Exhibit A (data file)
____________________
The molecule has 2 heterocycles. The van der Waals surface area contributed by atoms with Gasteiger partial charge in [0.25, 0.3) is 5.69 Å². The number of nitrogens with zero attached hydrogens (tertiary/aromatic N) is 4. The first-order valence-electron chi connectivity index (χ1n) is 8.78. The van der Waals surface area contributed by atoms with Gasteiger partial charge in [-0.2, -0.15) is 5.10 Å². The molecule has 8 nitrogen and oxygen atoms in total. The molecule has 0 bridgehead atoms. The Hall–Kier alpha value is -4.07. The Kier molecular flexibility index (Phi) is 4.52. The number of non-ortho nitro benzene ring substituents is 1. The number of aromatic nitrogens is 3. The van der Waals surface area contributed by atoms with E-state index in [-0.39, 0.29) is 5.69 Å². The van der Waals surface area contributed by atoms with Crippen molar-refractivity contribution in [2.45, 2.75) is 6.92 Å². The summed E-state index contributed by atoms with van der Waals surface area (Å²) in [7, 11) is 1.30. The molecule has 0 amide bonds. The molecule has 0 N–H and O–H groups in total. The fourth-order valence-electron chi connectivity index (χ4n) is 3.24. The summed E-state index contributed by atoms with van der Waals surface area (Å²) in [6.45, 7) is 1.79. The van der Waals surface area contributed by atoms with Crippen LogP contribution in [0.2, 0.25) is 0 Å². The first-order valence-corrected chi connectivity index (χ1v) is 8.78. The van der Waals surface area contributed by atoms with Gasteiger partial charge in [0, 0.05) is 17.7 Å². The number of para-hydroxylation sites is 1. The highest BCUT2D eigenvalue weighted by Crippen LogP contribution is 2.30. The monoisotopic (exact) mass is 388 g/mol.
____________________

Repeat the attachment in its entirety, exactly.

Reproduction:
The molecule has 2 heterocycles. The van der Waals surface area contributed by atoms with Gasteiger partial charge in [0.25, 0.3) is 5.69 Å². The number of nitrogens with zero attached hydrogens (tertiary/aromatic N) is 4. The first-order valence-electron chi connectivity index (χ1n) is 8.78. The van der Waals surface area contributed by atoms with Gasteiger partial charge in [-0.2, -0.15) is 5.10 Å². The molecule has 8 nitrogen and oxygen atoms in total. The molecule has 0 bridgehead atoms. The Hall–Kier alpha value is -4.07. The Kier molecular flexibility index (Phi) is 4.52. The number of non-ortho nitro benzene ring substituents is 1. The number of aromatic nitrogens is 3. The van der Waals surface area contributed by atoms with E-state index in [-0.39, 0.29) is 5.69 Å². The van der Waals surface area contributed by atoms with Crippen molar-refractivity contribution in [2.45, 2.75) is 6.92 Å². The summed E-state index contributed by atoms with van der Waals surface area (Å²) in [7, 11) is 1.30. The molecule has 0 amide bonds. The molecule has 0 N–H and O–H groups in total. The fourth-order valence-electron chi connectivity index (χ4n) is 3.24. The summed E-state index contributed by atoms with van der Waals surface area (Å²) in [6.45, 7) is 1.79. The van der Waals surface area contributed by atoms with Crippen LogP contribution in [0.2, 0.25) is 0 Å². The first-order valence-corrected chi connectivity index (χ1v) is 8.78. The van der Waals surface area contributed by atoms with Gasteiger partial charge in [0, 0.05) is 17.7 Å². The number of para-hydroxylation sites is 1. The highest BCUT2D eigenvalue weighted by Crippen LogP contribution is 2.30. The monoisotopic (exact) mass is 388 g/mol.